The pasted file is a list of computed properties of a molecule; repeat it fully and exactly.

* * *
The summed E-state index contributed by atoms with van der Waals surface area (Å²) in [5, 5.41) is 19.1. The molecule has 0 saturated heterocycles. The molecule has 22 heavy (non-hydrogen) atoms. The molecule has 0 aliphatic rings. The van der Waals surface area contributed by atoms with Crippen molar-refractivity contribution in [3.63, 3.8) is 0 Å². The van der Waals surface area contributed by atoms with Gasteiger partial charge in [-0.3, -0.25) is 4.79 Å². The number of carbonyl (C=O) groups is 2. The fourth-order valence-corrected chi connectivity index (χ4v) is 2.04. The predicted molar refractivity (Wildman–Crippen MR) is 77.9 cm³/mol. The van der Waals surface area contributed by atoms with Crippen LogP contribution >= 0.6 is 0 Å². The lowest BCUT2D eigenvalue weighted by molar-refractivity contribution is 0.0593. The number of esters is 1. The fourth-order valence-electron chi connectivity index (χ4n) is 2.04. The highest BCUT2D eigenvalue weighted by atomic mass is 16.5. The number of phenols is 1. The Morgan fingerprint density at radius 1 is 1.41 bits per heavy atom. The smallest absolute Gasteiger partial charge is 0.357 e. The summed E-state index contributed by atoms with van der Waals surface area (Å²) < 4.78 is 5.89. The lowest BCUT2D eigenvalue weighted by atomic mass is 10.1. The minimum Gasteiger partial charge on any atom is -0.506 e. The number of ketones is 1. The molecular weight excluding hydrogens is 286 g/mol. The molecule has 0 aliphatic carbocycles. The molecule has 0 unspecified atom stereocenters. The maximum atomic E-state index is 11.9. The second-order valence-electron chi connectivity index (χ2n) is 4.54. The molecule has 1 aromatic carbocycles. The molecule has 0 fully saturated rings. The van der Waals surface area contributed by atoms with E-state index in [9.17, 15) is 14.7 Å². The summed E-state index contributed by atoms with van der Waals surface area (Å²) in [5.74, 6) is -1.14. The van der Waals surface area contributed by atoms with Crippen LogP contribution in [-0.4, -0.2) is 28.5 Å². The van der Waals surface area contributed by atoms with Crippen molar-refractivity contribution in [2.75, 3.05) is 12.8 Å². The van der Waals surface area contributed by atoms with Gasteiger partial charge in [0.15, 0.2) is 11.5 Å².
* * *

The summed E-state index contributed by atoms with van der Waals surface area (Å²) in [5, 5.41) is 19.1. The molecule has 0 saturated heterocycles. The molecule has 22 heavy (non-hydrogen) atoms. The molecule has 0 aliphatic rings. The van der Waals surface area contributed by atoms with Crippen molar-refractivity contribution in [3.63, 3.8) is 0 Å². The van der Waals surface area contributed by atoms with Gasteiger partial charge in [-0.3, -0.25) is 4.79 Å². The number of carbonyl (C=O) groups is 2. The fourth-order valence-corrected chi connectivity index (χ4v) is 2.04. The predicted molar refractivity (Wildman–Crippen MR) is 77.9 cm³/mol. The van der Waals surface area contributed by atoms with Crippen LogP contribution >= 0.6 is 0 Å². The lowest BCUT2D eigenvalue weighted by molar-refractivity contribution is 0.0593. The number of esters is 1. The fourth-order valence-electron chi connectivity index (χ4n) is 2.04. The highest BCUT2D eigenvalue weighted by atomic mass is 16.5. The number of phenols is 1. The Morgan fingerprint density at radius 1 is 1.41 bits per heavy atom. The smallest absolute Gasteiger partial charge is 0.357 e. The summed E-state index contributed by atoms with van der Waals surface area (Å²) < 4.78 is 5.89. The lowest BCUT2D eigenvalue weighted by atomic mass is 10.1. The minimum Gasteiger partial charge on any atom is -0.506 e. The number of ketones is 1. The molecular weight excluding hydrogens is 286 g/mol. The molecule has 0 aliphatic carbocycles. The molecule has 0 unspecified atom stereocenters. The maximum atomic E-state index is 11.9. The second-order valence-electron chi connectivity index (χ2n) is 4.54. The molecule has 1 aromatic carbocycles. The molecule has 0 fully saturated rings. The van der Waals surface area contributed by atoms with E-state index in [9.17, 15) is 14.7 Å². The summed E-state index contributed by atoms with van der Waals surface area (Å²) in [5.74, 6) is -1.14. The van der Waals surface area contributed by atoms with Crippen LogP contribution in [-0.4, -0.2) is 28.5 Å². The van der Waals surface area contributed by atoms with Crippen molar-refractivity contribution in [2.75, 3.05) is 12.8 Å². The van der Waals surface area contributed by atoms with Gasteiger partial charge in [0.15, 0.2) is 11.5 Å².